Nigeria’s civil intentions to defend the rights of the girl child, in relation to marriage, has always threatened relationships and other lines of affiliation, especially when its dictates appears to favour one side in a country with a tripartite legal systems (civil, customary and Islamic laws).
A few days ago, Sheikh Yakubu Hassan, speaking on behalf of the Katsina State branch of ‘Jama’atu Izalatil Bidah wa Iqamatis Sunnah’ (JIBWIS) corrected the widely believed but mistaken impression that the 14-year-old girl, Miss Habiba Isiyaku, who was allegedly forcefully converted to Islam is married to the Emir of Katsina, Alhaji Abdulmumuni Usman. He announced to the world that, contrary to what was reported, the juvenile was married to “a young man called Jamilu Lawal”, and that the “Emir only endorsed the marriage”.
Sheikh Yakubu also stated that JIBWIS is in possession of data that puts the teenager’s date of birth as July 20, 1999, as against the extensively recounted date of May 15, 2001, given by her parents. That makes her seventeen years old.
The mistake JIBWIS has made, from my standpoint, is not in making a resolute effort to protect the Emir and the exalted Emirship position from being rubbished by people who have been misinformed. It is in its affirmation that a girl of that age is capable of venturing into marriage without the consent and blessings of her parents and family.
Generally, marriage has to meet certain requirements and parental consent or permission is one of them. But then, it is clear JIBWIS’ narrative is not about Habiba’s alleged contentious marriage. It is, intrinsically, about defending the act of marriage without parental validation, even if it stomps on the right of others.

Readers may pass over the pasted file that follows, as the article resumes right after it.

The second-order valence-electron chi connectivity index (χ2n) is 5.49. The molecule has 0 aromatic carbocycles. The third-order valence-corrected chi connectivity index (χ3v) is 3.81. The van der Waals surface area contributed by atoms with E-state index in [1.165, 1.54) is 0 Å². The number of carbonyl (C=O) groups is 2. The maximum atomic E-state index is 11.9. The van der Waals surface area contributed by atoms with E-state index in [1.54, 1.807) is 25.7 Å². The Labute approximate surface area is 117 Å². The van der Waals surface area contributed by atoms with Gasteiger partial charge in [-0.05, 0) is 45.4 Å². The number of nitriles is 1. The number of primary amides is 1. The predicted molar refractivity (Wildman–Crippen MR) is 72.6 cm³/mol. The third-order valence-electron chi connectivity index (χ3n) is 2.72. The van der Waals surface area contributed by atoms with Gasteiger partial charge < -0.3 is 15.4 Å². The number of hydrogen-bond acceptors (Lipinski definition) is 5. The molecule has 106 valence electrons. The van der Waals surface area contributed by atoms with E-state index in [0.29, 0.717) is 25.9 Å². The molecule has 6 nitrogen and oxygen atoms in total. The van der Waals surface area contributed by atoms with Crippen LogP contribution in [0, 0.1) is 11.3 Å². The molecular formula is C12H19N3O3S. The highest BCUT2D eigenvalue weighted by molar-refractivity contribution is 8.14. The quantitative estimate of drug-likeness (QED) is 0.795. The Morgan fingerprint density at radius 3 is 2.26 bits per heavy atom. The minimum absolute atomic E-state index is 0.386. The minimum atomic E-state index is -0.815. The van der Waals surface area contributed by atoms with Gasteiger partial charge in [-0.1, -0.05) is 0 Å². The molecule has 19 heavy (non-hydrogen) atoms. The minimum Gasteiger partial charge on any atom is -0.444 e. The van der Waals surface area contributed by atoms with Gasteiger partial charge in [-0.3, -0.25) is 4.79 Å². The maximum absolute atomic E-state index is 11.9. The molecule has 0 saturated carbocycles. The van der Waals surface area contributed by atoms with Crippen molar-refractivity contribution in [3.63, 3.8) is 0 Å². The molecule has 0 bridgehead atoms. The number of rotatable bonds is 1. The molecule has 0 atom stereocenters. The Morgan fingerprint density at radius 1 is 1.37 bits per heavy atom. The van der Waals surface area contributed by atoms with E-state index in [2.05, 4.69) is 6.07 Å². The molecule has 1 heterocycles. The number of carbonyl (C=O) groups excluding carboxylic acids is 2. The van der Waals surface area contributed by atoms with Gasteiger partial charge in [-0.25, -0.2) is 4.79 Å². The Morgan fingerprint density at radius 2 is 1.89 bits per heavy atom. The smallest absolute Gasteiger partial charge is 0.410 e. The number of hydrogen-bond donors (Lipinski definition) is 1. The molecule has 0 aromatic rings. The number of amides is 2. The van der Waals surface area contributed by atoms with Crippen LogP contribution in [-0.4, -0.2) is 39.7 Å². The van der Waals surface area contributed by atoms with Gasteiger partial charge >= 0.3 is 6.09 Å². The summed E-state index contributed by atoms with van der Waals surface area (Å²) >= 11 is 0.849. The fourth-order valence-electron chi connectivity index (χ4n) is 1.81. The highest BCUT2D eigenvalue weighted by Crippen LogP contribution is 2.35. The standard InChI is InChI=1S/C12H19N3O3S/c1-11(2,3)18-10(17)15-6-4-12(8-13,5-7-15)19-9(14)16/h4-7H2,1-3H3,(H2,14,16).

Interestingly, the Child Rights Act enacted in 2003 typifies the duties and responsibilities of parents, the government and organisations towards children.
Part III Section 22 of the Act outlaws forcing a child into marriage by maintaining that ‘No parent, guardian or any other person shall betroth a child to any person’. A violation of either section 21 or section 22 draws “a fine of 500,000 Naira (about $1,578) or imprisonment for a term of five years or to both such fine and imprisonment.”
But let’s face it, the right of the girl child, in relation to marriage, is not adequately protected by the constitution. Part III Section 21 of the Child Rights Act which states that ‘No person under the age of 18 years is capable of contracting a valid marriage, and accordingly a marriage so contracted is null and void and of no effect whatsoever’ remains at variance with Section 29 (4) (b) of the Constitution of the Federal Republic of Nigeria 1999 (as amended) which reads: ‘(b) any woman who is married shall be deemed to be of full age’.
As it is, “full age” has civil, customary and religious connotations. The disparity in age in the three laws of the land means that the age of marriage, as defined by one, is either silent or subject to open interpretation in another.
Our tripartite legal systems which function contemporaneously is making it difficult for the provisions of our constitution, which we claim is supreme, to exercise any form of authority, in relation to girl child marriage.
We cannot continue to normalise the violation of our constitution and expect reasoning to prevail in our society.
It is, therefore, important to introduce a pattern of reformation that will create a benchmark anchored within a harmonious legalistic framework.
Thankfully, the Islamic Republic of the Gambia, Zimbabwe, and Tanzania, are upright examples of countries with success stories in this area.
In all this, we must realise that the best interest of a child should be dominant in all actions permissible in cases like Habiba’s.